In Rails, the file
captures a snapshot of the state of the development database after a
migration, when you run the
What do you do when you have migrations in two different branches of your development tree? Do you get a merge conflict? How do you resolve it? What if you don’t get a merge conflict?
I’ll use the term “schema” now to refer to the file
It is the file that captures the structure of the database.
Because the schema is generated by a program, not hand written, the best
git to try to merge two changes to it will often produce a
result different than what you will get from running the
Why is that important?
- It might have duplications or content out of sequence.
- The next migration will produce a schema with differences unrelated to the migration.
- The schema is the only source of truth about the database structure. It deserves extra care, to keep it aligned with what the framework and tooling expect and produce.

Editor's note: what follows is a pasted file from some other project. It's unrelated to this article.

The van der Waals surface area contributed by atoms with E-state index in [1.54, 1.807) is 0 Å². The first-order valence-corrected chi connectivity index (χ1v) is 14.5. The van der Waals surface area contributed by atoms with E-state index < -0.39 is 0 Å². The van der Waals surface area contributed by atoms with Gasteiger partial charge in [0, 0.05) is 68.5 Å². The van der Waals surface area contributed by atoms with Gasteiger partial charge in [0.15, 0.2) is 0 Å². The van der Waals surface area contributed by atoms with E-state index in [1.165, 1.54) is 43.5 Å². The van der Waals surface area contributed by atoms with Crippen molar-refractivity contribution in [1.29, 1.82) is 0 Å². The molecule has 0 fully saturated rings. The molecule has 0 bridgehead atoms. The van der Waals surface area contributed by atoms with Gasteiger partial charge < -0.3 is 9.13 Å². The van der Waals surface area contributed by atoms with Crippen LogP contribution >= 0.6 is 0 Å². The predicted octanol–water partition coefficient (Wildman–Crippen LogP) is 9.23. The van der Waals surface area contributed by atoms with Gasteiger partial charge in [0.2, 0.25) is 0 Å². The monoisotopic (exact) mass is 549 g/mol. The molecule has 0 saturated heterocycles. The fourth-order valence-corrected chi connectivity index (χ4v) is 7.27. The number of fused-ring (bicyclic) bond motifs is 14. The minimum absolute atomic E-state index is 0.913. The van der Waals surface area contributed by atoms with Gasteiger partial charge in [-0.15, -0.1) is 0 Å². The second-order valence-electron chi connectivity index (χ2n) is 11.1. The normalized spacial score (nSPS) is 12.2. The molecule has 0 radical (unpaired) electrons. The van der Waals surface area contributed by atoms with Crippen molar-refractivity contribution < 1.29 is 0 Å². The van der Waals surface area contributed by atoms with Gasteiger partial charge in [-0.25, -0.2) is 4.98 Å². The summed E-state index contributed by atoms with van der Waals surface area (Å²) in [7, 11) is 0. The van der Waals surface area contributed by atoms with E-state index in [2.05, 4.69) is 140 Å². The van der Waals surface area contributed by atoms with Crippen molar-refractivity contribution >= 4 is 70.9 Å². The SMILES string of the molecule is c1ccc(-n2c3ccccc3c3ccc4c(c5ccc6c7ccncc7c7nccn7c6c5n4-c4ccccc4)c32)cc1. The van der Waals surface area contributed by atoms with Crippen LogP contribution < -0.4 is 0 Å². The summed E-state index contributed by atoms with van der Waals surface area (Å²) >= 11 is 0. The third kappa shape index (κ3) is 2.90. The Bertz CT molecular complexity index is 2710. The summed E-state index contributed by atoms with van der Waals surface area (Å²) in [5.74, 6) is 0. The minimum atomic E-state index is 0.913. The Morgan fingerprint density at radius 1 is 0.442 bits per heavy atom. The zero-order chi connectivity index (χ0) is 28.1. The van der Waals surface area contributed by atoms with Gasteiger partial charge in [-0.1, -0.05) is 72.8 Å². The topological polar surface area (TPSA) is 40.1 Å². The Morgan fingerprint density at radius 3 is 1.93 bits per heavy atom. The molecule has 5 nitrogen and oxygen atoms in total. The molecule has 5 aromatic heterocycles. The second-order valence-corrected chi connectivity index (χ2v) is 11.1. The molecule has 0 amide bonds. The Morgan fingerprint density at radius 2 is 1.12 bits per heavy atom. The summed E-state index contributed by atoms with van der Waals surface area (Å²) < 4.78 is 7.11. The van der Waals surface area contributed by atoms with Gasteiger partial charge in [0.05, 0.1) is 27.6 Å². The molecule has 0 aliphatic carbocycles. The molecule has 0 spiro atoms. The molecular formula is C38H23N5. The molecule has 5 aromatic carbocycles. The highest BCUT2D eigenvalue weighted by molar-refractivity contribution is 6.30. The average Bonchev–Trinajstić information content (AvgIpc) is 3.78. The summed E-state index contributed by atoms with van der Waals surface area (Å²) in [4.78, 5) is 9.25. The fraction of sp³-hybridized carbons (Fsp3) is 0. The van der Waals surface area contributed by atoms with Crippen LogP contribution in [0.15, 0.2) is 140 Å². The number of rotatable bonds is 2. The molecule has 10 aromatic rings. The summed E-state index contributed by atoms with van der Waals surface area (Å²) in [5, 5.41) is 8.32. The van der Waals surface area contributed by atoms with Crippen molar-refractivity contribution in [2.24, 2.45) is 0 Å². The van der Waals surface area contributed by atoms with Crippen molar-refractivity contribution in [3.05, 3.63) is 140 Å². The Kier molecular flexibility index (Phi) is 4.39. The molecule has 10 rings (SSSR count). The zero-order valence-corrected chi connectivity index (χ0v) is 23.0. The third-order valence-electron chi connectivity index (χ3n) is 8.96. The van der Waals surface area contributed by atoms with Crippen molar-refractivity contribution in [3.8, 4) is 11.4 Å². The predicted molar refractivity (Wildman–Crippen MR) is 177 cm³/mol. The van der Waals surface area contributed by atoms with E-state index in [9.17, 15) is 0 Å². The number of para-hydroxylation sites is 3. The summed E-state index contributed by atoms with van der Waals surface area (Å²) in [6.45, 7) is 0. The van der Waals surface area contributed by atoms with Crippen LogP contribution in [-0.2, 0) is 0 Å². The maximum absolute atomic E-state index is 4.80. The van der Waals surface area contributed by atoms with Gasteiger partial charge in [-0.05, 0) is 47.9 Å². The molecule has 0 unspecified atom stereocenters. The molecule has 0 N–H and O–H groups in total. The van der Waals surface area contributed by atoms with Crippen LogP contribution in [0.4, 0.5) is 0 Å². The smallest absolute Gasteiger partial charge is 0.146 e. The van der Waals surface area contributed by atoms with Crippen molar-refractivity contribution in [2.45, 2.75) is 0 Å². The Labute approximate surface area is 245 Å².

Here’s a process that allows the tooling to keep the schema in order, combining independent migrations without errors induced by merging.
First, do not allow git to merge the file. Set-up git to always treat
independent changes to the schema as a conflict. You do this by placing
.gitattributes file in the
db directory with content,
schema.rb -merge structure.sql -merge
(Or add those lines to the existing
.gitattributes file if there is one.)
The reference for doing that is deep down in the documentation of
Second, when you do get a conflict, resolve it as follows:
If your database migrations come after those you picked-up in the merge:
- Abort the merge
git merge --abort
- Roll back your migrations, however many,
- Pull the changes a second time
In either case,
- Run the migrations picked-up in the merge,
- Accept the newly generated schema, e.g.
git add db/structure.sql
- Make that merge commit,
In this way, your database schema will always be wholly in agreement with the text wanted by the framework, because it is always and only ever generated by the framework.